Art and culture - Churches
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The Cathedral of S. Giovenale
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The votive chapel which housed the first burial of the Saint, still complete, although the reliquary has been moved into the new confessional, was hollowed out of the city walls a short distance from the Roman Arch. As worship of the Saint spread, around the year One Thousand, the season of cathedrals led the local townspeople to build thei own. Building started in 1047 and the cathedral was consecrated one century later, by Pope Eugenius III, in 1145. The opportunity to join the primitive oratory with the new church led to building of the fourth nave, which remains an unusual feature of the building.

The house of Giovenale: a sacred place

The other original feature of the building, which has a number of unusual architectural features, is the arches between the columnsof the central nave. These are so-called segmental or "flat" arches, which are extremely flattened, as if being compressed from above, and also typical of other Romanesque buildings in Narni.

The same arch also appears on the portico and the nave of the Church of Santa Maria Impensole (built in 1175 on sloping land at the entrance to Via Mazzini just after leaving Piazza dei Priori). The real invention is found, however in the nave at a lower level than the crypt. The altar is turned towards the netrance of the church (the opposite direction to the main altar above) and the altarpiece is not a painting on canvas of an effigy of the saint, but a clear windowthrought which it is possible to look up and see the marble urn containing the remains of tha saint. So not a depiction, but the actual saint himself! Walking up the staircase on the left to ground level, and looking up again, the marble effigy of the saint on the church bell tower is visible. There are constant references to the patron saint and this is truly a place of workship, a continuum of unusual features, works of art and architecture, of which only several examples may be described here. The polyptych attributed to the Siena painter, Lorenzo di Pietro, called "Il Vecchietta", shows a handsome image of Saint Juvenal in his papal vestments. A signed and dated (1474) monumental wooden sculpture from the Narni workshop of the same artist (and originally located in another church in the town) is a decidedly lifelike depiction of Saint Anthony the Abbot. Livio Agresti, from Forlì, leaves an altarpiece showing delivery of the keys to Saint Peter with two slinghtly trangressive "details": the author'ssignature on a clearly visible scroll, even though the Council of Trento had censured this custom.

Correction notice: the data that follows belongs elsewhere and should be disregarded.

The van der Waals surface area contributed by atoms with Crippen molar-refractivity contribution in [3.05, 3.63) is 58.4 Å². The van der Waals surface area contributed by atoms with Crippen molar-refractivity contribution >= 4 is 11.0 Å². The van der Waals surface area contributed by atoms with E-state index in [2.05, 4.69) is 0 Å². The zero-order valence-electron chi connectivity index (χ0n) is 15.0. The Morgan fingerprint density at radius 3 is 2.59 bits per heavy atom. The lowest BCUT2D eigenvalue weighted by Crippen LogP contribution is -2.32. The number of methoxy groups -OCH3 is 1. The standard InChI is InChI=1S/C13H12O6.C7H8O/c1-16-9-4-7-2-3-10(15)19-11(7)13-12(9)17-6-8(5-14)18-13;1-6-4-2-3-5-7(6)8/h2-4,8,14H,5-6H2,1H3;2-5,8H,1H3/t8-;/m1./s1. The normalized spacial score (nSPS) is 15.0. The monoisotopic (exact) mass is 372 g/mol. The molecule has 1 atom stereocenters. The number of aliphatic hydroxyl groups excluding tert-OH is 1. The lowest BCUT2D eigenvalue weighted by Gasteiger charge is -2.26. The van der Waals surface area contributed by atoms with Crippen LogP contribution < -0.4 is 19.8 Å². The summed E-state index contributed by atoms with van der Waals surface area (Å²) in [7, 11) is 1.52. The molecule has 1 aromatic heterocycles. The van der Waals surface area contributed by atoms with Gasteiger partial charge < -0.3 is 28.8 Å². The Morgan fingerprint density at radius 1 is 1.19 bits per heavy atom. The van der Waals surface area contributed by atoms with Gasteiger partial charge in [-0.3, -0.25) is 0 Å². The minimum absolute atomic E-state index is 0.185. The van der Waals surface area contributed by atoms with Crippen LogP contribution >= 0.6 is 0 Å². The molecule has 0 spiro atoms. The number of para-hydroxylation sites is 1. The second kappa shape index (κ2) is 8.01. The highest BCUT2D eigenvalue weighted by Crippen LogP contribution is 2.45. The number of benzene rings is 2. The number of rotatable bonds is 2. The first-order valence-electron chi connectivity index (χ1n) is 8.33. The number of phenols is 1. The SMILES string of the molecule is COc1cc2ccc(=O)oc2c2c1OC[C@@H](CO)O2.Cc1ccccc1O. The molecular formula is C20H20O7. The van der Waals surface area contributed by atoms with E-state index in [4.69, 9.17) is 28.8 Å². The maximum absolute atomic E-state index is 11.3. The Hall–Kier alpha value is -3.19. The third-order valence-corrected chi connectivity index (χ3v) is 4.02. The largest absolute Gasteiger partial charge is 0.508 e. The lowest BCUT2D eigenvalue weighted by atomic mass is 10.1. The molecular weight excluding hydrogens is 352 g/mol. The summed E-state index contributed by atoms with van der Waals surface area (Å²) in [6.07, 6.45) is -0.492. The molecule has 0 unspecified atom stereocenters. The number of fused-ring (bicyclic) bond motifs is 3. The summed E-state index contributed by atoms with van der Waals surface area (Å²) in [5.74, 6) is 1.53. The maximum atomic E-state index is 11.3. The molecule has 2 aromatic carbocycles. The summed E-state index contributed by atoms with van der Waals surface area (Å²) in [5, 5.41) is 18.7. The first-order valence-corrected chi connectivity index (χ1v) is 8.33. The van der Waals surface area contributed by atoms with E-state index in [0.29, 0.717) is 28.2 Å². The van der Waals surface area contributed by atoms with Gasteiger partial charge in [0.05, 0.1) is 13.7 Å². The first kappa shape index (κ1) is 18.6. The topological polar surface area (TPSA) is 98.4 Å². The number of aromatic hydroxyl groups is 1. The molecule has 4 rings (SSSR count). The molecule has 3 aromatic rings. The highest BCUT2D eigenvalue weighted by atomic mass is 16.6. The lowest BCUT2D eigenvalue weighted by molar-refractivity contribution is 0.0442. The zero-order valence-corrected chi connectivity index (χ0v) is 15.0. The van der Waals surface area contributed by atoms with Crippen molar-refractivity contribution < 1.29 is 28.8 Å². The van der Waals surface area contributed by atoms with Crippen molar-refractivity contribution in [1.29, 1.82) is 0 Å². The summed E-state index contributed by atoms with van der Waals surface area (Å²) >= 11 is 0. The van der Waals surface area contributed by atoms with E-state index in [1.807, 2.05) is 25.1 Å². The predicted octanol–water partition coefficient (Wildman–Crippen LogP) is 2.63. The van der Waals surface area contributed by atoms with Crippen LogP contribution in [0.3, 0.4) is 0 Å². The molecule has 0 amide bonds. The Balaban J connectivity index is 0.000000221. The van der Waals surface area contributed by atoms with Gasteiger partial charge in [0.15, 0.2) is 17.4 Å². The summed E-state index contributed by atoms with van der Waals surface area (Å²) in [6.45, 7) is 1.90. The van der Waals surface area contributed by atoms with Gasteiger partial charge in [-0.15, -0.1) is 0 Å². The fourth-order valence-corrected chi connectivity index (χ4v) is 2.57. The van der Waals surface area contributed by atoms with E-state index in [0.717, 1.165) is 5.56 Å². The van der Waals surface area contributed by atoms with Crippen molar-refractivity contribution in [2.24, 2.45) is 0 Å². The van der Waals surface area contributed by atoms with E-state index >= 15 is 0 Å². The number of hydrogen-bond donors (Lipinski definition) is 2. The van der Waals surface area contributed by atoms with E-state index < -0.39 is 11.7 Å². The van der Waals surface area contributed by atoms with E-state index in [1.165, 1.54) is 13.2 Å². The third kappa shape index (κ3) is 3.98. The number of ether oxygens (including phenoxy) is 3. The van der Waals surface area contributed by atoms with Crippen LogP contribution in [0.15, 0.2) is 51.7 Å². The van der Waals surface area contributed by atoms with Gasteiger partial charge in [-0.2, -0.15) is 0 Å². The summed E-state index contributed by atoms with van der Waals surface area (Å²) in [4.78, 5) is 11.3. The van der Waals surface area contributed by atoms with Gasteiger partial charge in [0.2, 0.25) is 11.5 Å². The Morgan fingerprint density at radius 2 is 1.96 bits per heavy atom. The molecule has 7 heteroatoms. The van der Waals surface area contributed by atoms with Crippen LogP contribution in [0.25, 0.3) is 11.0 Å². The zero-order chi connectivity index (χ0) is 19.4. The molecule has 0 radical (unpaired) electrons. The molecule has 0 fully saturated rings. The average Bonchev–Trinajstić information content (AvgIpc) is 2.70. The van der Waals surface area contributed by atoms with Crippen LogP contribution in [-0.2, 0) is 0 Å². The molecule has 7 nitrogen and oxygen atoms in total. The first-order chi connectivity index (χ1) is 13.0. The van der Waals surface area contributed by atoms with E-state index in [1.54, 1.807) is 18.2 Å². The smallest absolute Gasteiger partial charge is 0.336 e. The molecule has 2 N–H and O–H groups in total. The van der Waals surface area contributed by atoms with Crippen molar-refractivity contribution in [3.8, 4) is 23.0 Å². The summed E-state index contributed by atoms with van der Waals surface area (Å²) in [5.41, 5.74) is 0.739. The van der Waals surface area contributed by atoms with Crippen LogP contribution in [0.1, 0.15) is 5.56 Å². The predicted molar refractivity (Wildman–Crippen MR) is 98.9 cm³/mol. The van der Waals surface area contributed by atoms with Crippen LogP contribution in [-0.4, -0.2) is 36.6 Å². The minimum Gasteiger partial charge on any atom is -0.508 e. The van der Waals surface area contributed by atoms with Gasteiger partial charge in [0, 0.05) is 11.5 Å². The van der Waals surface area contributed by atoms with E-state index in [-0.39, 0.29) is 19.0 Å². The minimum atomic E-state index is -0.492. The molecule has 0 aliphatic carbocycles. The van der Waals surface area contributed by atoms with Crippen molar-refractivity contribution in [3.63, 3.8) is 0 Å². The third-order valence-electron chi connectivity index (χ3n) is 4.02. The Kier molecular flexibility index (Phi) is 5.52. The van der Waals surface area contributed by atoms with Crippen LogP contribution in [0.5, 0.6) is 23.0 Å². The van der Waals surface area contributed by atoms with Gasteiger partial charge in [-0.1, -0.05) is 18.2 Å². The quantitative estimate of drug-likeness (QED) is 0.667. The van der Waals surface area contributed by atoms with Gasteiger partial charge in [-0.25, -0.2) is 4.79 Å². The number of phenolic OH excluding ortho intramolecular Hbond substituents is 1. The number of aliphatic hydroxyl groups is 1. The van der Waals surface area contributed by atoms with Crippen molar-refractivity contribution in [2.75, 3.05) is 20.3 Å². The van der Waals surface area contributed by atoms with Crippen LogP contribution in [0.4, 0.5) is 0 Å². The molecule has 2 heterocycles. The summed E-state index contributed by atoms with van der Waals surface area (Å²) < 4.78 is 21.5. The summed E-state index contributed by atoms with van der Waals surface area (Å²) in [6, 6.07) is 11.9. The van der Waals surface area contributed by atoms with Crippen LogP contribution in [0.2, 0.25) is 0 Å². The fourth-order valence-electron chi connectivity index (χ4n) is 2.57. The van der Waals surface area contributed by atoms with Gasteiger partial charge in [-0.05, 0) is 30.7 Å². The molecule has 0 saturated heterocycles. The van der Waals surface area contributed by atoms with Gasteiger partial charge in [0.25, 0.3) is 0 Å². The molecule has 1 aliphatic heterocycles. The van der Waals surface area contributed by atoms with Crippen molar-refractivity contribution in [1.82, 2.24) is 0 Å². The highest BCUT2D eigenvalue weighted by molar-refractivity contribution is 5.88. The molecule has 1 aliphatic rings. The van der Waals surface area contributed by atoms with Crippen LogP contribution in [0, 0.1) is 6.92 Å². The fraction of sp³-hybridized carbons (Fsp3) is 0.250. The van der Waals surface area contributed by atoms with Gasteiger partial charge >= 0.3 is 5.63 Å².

Another unusual feature is the "lay fresco" on the counter-facade, depicting delivery of the charters to the city magistrates and an intriguing gable in the vault of the chapel of Beata Lucia, where Francesco Trevisani has painted her bridegroom entering the matrimonial bedchamber with his sword unsheated, determined to cleanse with blood the shame of the man lying on the unmade bed. But this is a "mystical bridegroom" and everything will end without bloodshep. We are looking at a small manifestation of the counter-reform.

And how many times is the gryphon, the mythological animal which is the heraldic symbol of the town, still an exclusive element of the coat of arms and the standard, sculpted into the walls of the Cathedral? many times, symbolising the close and uninterrupted bond between Narni and its Cathedral, a place of workship, but also one of civic pride.

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